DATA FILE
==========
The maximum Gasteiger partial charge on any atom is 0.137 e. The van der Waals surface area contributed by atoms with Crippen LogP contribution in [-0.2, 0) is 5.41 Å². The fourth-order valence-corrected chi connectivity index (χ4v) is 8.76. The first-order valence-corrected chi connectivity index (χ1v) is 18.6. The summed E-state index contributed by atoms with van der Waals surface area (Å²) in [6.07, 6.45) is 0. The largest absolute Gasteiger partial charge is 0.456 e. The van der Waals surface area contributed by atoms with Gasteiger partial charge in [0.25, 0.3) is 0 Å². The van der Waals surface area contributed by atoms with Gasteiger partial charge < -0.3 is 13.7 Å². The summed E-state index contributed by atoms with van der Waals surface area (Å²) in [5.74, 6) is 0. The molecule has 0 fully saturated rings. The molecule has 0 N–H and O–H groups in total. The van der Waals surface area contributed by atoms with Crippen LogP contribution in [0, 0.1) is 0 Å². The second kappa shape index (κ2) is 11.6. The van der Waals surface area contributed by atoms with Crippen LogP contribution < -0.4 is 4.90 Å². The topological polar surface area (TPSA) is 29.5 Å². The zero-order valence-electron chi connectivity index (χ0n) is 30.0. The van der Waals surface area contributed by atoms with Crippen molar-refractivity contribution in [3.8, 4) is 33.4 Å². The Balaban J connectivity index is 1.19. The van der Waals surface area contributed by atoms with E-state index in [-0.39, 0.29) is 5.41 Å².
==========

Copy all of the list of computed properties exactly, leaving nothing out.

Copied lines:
The maximum Gasteiger partial charge on any atom is 0.137 e. The van der Waals surface area contributed by atoms with Crippen LogP contribution in [-0.2, 0) is 5.41 Å². The fourth-order valence-corrected chi connectivity index (χ4v) is 8.76. The first-order valence-corrected chi connectivity index (χ1v) is 18.6. The summed E-state index contributed by atoms with van der Waals surface area (Å²) in [6.07, 6.45) is 0. The largest absolute Gasteiger partial charge is 0.456 e. The van der Waals surface area contributed by atoms with Gasteiger partial charge in [0.25, 0.3) is 0 Å². The van der Waals surface area contributed by atoms with Gasteiger partial charge < -0.3 is 13.7 Å². The summed E-state index contributed by atoms with van der Waals surface area (Å²) in [5.74, 6) is 0. The molecule has 0 fully saturated rings. The molecule has 0 N–H and O–H groups in total. The van der Waals surface area contributed by atoms with Crippen LogP contribution in [0, 0.1) is 0 Å². The second kappa shape index (κ2) is 11.6. The van der Waals surface area contributed by atoms with Crippen LogP contribution < -0.4 is 4.90 Å². The topological polar surface area (TPSA) is 29.5 Å². The zero-order valence-electron chi connectivity index (χ0n) is 30.0. The van der Waals surface area contributed by atoms with Crippen molar-refractivity contribution in [3.8, 4) is 33.4 Å². The Balaban J connectivity index is 1.19. The van der Waals surface area contributed by atoms with E-state index in [-0.39, 0.29) is 5.41 Å².